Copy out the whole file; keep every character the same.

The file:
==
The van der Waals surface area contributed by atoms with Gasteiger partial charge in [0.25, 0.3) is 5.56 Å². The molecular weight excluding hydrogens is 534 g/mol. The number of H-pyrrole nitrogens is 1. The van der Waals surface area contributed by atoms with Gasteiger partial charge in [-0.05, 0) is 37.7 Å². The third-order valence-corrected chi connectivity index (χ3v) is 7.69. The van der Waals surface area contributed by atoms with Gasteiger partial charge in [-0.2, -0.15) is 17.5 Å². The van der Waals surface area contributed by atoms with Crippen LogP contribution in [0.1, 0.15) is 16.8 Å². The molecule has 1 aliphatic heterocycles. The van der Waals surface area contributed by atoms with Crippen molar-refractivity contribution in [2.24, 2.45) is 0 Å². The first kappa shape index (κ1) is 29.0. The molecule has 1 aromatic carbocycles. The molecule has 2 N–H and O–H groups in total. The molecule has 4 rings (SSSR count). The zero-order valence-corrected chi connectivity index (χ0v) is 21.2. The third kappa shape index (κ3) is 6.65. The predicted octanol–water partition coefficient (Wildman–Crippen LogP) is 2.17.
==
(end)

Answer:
The van der Waals surface area contributed by atoms with Gasteiger partial charge in [0.25, 0.3) is 5.56 Å². The molecular weight excluding hydrogens is 534 g/mol. The number of H-pyrrole nitrogens is 1. The van der Waals surface area contributed by atoms with Gasteiger partial charge in [-0.05, 0) is 37.7 Å². The third-order valence-corrected chi connectivity index (χ3v) is 7.69. The van der Waals surface area contributed by atoms with Gasteiger partial charge in [-0.2, -0.15) is 17.5 Å². The van der Waals surface area contributed by atoms with Crippen LogP contribution in [0.1, 0.15) is 16.8 Å². The molecule has 1 aliphatic heterocycles. The van der Waals surface area contributed by atoms with Crippen molar-refractivity contribution in [2.24, 2.45) is 0 Å². The first kappa shape index (κ1) is 29.0. The molecule has 1 aromatic carbocycles. The molecule has 2 N–H and O–H groups in total. The molecule has 4 rings (SSSR count). The zero-order valence-corrected chi connectivity index (χ0v) is 21.2. The third kappa shape index (κ3) is 6.65. The predicted octanol–water partition coefficient (Wildman–Crippen LogP) is 2.17.